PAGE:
I came down with a bit of a cold this weekend, and Hiromi thoughtfully prepared some okayu, or rice porridge, for me. This is standard comfort food for anyone the slightest bit ill in Japan. We ate it with some pickles, some of which were Chinese, and some of which were Japanese.
She was craving dengaku-nasu, so my responsibility was to broil the eggplant and prepare the neri-miso, or dengaku-miso, and carefully broil the dengaku-nasu once again with the miso topping just until it starts bubbling. Its very easy to turn dengaku-anything into a crunchy mess, and I’ve had a few disasters before, but this one worked out. I’m sure I’ve explained it elsewhere, but neri-miso is made with miso, sugar, mirin, and, optionally, some dashi-jiru (Japanese soup stock) in roughly equal proportions. The further west in Japan you go, the milder this will likely be, and the further north, the the saltier.
On Sunday, in spite of my slight health complaints, we went to an event for Families with Children from China, where we showed off dragon beard candy, and some matcha chocolates. Hiromi offered samples and some product information, and I filled in details about the products and handled credit card transactions and so on. We had fairly good results, and I left a bit more than was officially requested for the space fee.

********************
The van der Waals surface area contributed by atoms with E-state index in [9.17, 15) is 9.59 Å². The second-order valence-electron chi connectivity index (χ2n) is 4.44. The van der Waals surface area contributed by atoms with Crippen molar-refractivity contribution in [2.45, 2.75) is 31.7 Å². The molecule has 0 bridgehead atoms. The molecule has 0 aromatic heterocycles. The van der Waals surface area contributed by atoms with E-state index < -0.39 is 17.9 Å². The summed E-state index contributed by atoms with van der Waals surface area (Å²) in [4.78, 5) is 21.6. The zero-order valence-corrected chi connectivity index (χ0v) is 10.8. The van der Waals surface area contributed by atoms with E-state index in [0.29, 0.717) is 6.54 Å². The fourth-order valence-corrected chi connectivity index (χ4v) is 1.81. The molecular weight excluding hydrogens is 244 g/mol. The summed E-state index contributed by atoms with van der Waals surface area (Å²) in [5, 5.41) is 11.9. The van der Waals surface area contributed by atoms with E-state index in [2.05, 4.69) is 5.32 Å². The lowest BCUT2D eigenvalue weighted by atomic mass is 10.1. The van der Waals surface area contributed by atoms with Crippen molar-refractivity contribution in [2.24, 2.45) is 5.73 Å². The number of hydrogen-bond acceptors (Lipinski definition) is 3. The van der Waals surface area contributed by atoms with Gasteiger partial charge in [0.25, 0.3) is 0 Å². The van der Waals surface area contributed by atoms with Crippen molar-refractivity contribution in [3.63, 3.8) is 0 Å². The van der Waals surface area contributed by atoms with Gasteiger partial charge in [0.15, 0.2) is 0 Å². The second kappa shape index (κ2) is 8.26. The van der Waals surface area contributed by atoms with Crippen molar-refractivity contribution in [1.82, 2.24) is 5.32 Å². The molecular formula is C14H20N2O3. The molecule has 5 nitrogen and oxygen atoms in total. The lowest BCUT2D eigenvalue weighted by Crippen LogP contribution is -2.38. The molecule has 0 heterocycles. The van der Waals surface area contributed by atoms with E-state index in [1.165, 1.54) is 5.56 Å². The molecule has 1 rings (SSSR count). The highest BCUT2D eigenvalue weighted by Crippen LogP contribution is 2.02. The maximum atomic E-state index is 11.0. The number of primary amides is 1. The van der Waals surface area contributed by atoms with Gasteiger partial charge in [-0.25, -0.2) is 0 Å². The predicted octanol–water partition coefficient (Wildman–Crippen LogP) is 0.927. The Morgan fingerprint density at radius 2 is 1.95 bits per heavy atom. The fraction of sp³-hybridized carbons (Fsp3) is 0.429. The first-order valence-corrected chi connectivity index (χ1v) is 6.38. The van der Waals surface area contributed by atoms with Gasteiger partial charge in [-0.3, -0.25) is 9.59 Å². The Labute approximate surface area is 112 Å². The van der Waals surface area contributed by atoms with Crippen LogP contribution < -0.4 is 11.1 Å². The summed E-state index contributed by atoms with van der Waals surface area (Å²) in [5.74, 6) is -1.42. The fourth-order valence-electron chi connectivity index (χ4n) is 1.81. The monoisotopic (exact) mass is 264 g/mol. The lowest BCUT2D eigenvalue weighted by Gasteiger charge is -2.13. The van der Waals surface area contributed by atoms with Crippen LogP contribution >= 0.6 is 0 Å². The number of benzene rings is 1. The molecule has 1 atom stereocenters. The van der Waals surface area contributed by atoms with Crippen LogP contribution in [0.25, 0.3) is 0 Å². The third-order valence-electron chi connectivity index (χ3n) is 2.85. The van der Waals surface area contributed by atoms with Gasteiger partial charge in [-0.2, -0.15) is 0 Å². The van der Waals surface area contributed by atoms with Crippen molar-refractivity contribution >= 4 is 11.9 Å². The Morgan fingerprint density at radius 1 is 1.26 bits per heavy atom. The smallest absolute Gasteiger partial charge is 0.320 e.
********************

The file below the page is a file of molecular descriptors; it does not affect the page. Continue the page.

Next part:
After the event, we got crepes and coffee for a late, light lunch at Cafe Javasti in Maple Leaf. When we got home, Hiromi wanted to watch the Seahawks game, so I served some “vegetable chips” and tea for both of us, and later brought her a beer and some Theraflu for myself. She thought it was kind of funny that I was bringing the food so that she could watch the game.
(Although I’m happy that the Seahawks won handily on Sunday and I did pay some attention, I’ve never been a huge afficianado of spectator sports and she was far more excited about the game than me…)